Study Shows Link Between Lung Cancer and Air Quality
p>Exposure to air pollutants even at levels below current European limit values have been shown to increase the risk of lung cancer in a recent Europe wide study. Codenamed Escape the research took data from nine European countries covering a total of almost 313,000 people looking at long term exposure to nitrogen oxides and particulates. Over a period of 13 years 2,095 of the participants developed lung cancer. The researchers from the Danish Cancer Society Research Centre, found that the risk of lung cancer rose by 18% for every five micrograms per cubic metre increase in PM2.5 while a 10 microgram per cubic metre rise in PM10 increased the risk to 22%. There was no visible link with nitrogen oxide levels.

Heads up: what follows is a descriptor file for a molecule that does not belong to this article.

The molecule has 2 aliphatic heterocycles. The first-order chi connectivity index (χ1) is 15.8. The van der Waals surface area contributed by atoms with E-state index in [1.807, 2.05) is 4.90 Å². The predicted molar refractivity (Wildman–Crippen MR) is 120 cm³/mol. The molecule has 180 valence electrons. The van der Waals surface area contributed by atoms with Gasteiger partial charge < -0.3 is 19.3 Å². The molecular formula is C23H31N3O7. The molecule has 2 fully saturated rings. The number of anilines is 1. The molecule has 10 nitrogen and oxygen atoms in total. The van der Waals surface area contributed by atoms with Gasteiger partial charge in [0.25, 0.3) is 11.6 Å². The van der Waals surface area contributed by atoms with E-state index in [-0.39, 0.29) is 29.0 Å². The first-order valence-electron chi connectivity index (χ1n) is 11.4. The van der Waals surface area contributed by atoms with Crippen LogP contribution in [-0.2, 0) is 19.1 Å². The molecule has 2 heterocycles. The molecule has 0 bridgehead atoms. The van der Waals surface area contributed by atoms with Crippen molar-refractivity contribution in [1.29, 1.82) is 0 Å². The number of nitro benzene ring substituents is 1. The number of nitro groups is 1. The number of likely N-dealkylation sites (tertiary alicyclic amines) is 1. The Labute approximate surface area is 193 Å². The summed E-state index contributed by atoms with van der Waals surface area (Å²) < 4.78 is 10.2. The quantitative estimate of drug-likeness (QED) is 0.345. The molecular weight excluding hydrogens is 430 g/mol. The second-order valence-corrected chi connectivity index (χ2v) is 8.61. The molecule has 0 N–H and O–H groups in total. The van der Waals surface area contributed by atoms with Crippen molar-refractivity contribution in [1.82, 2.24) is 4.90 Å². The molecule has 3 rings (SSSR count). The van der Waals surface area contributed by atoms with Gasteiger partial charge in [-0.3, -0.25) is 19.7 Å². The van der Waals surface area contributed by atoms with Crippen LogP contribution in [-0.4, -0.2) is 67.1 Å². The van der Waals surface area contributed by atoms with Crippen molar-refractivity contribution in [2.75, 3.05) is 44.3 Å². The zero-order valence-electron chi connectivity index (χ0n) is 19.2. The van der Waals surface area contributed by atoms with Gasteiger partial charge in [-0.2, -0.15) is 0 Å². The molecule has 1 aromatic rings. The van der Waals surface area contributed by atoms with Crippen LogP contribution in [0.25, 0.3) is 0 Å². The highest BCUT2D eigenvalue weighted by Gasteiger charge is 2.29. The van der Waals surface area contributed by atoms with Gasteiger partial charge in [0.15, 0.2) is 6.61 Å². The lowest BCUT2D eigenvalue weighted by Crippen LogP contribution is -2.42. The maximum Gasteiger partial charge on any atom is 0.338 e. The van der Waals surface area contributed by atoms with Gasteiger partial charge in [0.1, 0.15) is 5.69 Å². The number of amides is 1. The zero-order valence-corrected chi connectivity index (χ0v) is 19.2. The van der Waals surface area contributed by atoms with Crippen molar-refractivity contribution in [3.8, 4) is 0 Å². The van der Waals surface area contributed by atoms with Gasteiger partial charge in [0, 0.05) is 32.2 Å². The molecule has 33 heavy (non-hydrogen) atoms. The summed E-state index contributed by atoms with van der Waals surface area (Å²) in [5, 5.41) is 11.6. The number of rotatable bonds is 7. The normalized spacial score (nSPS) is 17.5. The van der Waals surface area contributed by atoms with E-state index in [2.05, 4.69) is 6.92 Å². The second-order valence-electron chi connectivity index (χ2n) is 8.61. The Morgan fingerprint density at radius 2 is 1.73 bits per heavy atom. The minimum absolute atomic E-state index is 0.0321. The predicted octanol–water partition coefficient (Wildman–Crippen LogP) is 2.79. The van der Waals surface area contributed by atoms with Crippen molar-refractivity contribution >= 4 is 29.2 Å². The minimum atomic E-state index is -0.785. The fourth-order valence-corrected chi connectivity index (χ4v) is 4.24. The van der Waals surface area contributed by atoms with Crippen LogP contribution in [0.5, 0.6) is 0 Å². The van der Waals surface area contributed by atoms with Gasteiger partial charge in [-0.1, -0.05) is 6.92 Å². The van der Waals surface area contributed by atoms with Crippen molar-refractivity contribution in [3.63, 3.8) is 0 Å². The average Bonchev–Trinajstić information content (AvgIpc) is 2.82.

Lung cancer is the second most common cancer diagnosed in the UK, with around 42,000 people diagnosed in 2010. An estimated 86% of cases are believed to be a direct result of smoking. Other potential triggers include exposure to natural radon gas and asbestos in the workplace. The new study is likely to see air pollution added to the list as a recognised cause of the disease. The results are particularly concerning as risk was still present even at levels currently below limit values. Lead Scientist Dr Ole Raaschou-Nielsen, said: “We found no threshold below which there was no risk. The results showed a picture that ‘the more the worse, the less the better'” Air pollution was mostly linked to adenocarcinoma lung cancer, the only form of the disease to affect significant numbers of non-smokers.